America restricts Chinese tech purchases citing cyber-espionage concerns

The US government has passed a law which includes the provision to restrict government tech purchases from China

by The Commentator on 27 March 2013 22:30

Soft-on-cyber-crime

The latest US appropriations bill, signed into law just this week, includes a provision that requires key government departments to conduct formal risk assesments of cyber-espionage before purchasing technology from China.

The move is likely to raise tensions between Washington and Beijing and America gives one of the clearest signs in recent times that it is concerned with espionage from the Asian giant.

The Department of Justice, Department of Commerce, NASA, and the NSF will now have to perform a formal assessment of risk of cyber-espionage before purchasing computer systems and other IT equipment.

A clause in the bill states that the assessment must specifically analyse — with the assistance of the FBI — any "such system being produced, manufactured or assembled by one or more entities that are owned, directed or subsidised" by the People's Republic of China to determine if the purchase is "in the national interest of the United States."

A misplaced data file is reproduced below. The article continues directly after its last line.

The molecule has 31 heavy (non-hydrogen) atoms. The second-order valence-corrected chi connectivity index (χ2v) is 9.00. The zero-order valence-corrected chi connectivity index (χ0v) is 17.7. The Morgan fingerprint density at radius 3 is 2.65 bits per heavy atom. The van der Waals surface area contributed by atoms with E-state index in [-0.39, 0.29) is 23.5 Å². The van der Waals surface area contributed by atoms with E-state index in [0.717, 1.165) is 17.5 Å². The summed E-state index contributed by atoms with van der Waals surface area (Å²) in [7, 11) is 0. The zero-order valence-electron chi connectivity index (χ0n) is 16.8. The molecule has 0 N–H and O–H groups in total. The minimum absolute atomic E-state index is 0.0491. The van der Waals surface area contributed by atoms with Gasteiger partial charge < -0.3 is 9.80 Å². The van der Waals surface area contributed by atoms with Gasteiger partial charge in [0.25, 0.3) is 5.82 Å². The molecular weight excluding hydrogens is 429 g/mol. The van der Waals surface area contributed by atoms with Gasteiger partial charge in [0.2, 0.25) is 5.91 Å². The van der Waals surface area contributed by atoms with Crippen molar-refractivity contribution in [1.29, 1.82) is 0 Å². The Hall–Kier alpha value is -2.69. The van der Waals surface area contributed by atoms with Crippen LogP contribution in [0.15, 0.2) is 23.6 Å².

The provision comes shortly after a spate of attacks against US media outlets and government agencies. 

The attacks were apparently traced to a building in Shanghai housing the People's Liberation Army Unit 61398 which is involved in cyber-espionage. The Chinese government denied the claims.

Security experts have long noted the state use of telecommunications equipment from Chinese companies like Huawei and ZTE, claiming that they contain security backdoors.

The new provision doesn't prevent US government agencies from using equipment sourced from these companies, but it will make purchasing IT systems from them more cumbersome.

In October last year the White House ordered an investigation into Huawei products which suggested that security vulnerabilities posed a greater threat than any links between the firm and the Chinese government.

Huawei spokesman Bill Plummer said: "Huawei is not familiar with the review, but we are not surprised to hear that the White House has concluded there is no evidence of any Huawei involvement with any espionage or other non-commercial activities.

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